Hinduism consists of certain sects, Vaishnavism, focusing on Lord Vishnu, is one such sect. It only stands to reason, that he, also a major god and part of the Trimurti would have a sect of his own. The sect that focuses on Lord Shiva is known as Shaivism. To the devotees of Shaivism, Lord Shiva is the one who is the Supreme Being, the one who created everything. But also the one who preserves and could destroy everything. This philosophy of Shaivism was divided into two separate texts and ideologies, one followed the Vedas and the Puranas, while the other looked to the Tantra texts for its ideals. Even in Vaishnavism, which is a text largely focusing on the Lord Vishnu, mentions of Lord Shiva can also be found and vice versa.
Another fascinating piece of information about Lord Shiva is that he was a Great Yogi and was a diligent practicer of the art of Yoga. In fact, he has actually been considered the patron deity of Yoga.
There are certain attributes that are unique to Lord Shiva which one should discuss when talking about him. Certain legends and religious sources report the presence of a ‘third eye’ that Lord Shiva possessed. This third eye often stands as a symbol for achieving enlightenment through knowledge. Speaking of symbols, the visual of the crescent moon is heavily associated with Lord Shiva. The association is so strong that Shiva is at times referred to as the Chandrashekhar which literally translates into having the moon on your crown. This specific symbol holds significance to the Rudra-Shiva identity.
Shiva is also famously known as the Neelkantha meaning the one with a blue throat. The reason behind this naming comes from the story where Shiva drank the poison which emerged from the Samudra Manthan to render its destructive capabilities useless. This poison, however, was extremely strong and spread quickly. Goddess Parvati, using her quick thinking squeezed Shiva’s neck to stop the spread of the poison to the rest of Shiva’s body, particularly his stomach, which is where the universe exists. As the poison remained in his throat, it turned his throat blue, thus gaining him the name Neelkantha.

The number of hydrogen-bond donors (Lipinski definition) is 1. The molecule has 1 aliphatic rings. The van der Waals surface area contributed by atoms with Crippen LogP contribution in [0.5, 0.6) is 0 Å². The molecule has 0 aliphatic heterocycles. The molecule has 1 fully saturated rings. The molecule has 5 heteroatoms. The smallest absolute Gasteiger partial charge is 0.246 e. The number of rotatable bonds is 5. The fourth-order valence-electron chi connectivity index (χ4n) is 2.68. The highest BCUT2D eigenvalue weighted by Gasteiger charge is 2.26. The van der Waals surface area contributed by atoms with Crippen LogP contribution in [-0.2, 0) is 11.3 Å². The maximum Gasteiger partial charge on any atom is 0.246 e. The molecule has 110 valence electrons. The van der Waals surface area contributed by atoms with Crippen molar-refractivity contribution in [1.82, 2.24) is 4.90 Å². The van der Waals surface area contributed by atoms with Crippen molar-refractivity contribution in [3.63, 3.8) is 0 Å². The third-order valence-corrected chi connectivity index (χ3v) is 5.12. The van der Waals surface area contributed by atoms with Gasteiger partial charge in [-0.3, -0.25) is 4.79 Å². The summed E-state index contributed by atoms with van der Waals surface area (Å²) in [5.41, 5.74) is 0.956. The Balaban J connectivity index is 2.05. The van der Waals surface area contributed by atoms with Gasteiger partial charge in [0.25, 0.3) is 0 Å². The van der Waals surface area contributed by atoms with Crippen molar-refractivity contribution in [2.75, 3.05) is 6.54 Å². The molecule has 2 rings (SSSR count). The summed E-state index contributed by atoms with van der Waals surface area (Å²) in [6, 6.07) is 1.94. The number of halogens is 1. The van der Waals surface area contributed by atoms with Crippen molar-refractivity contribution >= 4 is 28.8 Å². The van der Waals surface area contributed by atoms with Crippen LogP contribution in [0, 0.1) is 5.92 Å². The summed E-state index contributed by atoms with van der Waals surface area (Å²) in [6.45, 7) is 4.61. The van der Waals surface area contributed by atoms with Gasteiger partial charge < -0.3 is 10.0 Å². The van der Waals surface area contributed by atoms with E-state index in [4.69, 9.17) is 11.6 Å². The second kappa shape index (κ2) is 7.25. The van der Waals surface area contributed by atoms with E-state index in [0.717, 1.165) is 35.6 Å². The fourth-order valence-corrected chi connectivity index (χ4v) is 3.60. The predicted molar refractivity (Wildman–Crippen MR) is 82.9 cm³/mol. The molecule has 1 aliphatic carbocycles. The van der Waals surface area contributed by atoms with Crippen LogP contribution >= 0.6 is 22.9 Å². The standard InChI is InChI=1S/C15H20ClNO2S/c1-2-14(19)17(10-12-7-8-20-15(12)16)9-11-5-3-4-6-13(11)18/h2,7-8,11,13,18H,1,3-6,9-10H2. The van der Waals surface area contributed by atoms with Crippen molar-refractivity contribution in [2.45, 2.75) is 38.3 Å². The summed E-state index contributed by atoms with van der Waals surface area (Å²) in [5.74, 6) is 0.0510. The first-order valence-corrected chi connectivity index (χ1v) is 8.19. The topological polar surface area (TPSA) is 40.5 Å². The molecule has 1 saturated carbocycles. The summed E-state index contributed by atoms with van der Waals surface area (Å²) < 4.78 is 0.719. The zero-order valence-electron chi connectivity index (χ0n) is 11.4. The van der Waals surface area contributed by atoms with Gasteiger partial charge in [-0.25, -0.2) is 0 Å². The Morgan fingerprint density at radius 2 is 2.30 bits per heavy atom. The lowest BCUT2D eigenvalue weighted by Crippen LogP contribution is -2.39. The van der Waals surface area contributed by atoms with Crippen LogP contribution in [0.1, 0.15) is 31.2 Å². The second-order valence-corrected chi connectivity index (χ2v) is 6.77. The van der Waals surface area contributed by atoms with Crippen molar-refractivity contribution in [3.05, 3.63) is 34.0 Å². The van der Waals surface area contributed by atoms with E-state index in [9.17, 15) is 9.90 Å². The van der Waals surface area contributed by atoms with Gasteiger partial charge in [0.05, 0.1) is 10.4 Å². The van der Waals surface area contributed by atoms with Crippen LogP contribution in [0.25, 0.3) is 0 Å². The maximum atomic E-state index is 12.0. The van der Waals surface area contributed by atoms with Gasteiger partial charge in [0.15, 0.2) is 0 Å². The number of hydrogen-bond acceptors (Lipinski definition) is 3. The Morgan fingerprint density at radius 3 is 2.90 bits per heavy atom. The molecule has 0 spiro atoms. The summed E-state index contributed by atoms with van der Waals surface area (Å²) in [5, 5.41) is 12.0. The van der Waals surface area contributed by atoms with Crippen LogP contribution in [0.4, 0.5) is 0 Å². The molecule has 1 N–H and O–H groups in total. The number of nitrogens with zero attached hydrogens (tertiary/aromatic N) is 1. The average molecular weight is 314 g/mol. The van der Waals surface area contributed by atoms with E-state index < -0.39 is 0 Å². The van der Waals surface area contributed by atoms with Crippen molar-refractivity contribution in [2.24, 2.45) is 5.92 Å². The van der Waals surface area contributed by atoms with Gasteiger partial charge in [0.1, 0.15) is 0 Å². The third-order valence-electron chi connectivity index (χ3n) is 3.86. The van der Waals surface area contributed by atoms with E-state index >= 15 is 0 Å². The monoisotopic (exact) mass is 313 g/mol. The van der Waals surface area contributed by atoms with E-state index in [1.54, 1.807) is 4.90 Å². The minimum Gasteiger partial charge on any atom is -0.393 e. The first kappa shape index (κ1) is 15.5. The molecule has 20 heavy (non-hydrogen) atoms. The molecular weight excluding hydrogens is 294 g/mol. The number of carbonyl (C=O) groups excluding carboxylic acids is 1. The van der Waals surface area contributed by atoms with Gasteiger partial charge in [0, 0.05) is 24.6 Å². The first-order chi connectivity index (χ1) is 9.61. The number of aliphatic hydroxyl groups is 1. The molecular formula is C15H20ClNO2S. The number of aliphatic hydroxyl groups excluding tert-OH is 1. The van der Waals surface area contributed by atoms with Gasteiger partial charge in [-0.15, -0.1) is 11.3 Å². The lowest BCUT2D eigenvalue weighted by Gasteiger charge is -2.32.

Shiva is often depicted as the God of Dance, Natraj, as there is a strong association between him and dance. A specific dance form, which is said to be one that was practised by Shiva himself is the Tandav. Shiva is also depicted as the Linga statue in temples, where a rounded cylindrical shape over a flat circular disk is meant to be a depiction of the god.
Lord Shiva is a widely worshipped deity, hence temples dedicated to him are many and widespread. The Jyotirlingas spread all over the Indian subcontinent are of certain import. Somnath Temple in Gujarat, Kedarnath Temple in Uttarakhand, and Trimbakeshwar in Maharashtra are some of the most famous Shiva temples in India. Festivals like Mahashivratri and pilgrimages to the Jyotirlinga shrines are followed by many devotees.
However, devotion to Lord Shiva is not limited to the country of India or even Hinduism, alone. For instance, in Indonesia, Shiva is more widely known as Batara Guru. In the faith of Sikhism, Shiva is mentioned in the sacred texts. In countries like China and Taiwan, Lord Shiva is known by the name of Maheshwara.
Also Read: 3 Hindu gods also known as Trimurti | Brahma (creator) | Vishnu (preserver) | Mahesh (destroyer) | Explained